This striking work of narrative nonfiction tells the true story of six-year-old Sachiko Yasui's survival of the Nagasaki atomic bomb on August 9, 1945, and the heartbreaking and lifelong aftermath. Having conducted extensive interviews with Sachiko Yasui, Caren Stelson chronicles Sachiko’s trauma and loss as well as her long journey to find peace. This book offers readers a remarkable new perspective on the final moments of World War II and their aftermath.
Fifty years after surviving the atomic bombing of Nagasaki as a six-year-old, Sachiko Yasui began to share her story. This moving work of creative nonfiction offers Yasui's account of life in wartime Japan, the "unspeakable seconds" of the bombing, her family's struggle to survive, the deaths of her siblings from radiation sickness, her thyroid cancer, and her decades-long struggle to find words as a hibakusha, a survivor of the bombing. Photographs and short essays on topics that include "Racism and War," "Little Boy and Fat Man" (code names for the bombs dropped on Hiroshima and Nagasaki, respectively), and "Long-Term Effects of Radiation" provide illuminating background. Throughout, Stelson highlights defining moments in Yasui's life, such as her father's grief over Gandhi's death, Helen Keller's visit to Nagasaki, and Yasui's awareness of nonviolent protests led by Martin Luther King Jr., which influenced her eventual commitment to speak ("Sachiko knew this: the world must never again see nuclear war"). This powerful narrative account of one person finding her voice after insufferable trauma encapsulates a grim era in global history. Ages 10 up.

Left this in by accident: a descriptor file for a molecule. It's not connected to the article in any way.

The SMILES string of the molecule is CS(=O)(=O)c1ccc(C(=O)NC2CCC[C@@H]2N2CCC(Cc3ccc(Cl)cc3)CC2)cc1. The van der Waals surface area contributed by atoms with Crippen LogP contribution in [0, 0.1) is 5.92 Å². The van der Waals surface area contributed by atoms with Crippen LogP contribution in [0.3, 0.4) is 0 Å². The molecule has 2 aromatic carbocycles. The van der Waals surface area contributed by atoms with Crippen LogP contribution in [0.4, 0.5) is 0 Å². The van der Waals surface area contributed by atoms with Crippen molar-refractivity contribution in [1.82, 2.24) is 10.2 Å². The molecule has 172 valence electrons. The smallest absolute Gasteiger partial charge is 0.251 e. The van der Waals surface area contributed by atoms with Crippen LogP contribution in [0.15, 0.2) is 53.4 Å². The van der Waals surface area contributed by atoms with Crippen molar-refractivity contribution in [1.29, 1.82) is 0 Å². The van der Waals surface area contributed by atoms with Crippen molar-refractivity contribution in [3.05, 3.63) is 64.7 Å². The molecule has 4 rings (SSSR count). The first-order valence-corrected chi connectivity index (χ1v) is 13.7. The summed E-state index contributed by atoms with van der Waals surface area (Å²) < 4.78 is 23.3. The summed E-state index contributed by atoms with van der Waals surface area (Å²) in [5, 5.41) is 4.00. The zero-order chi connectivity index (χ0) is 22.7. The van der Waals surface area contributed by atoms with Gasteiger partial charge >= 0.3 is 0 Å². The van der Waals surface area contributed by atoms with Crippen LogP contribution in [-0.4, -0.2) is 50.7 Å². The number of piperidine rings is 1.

Everyone should read
I found this in my humanities classroom and read it. After that I read it five times and then used it for a history assignment. I think everyone should read this. what happened shouldn’t happen to anyone else so let’s not repeat this in history.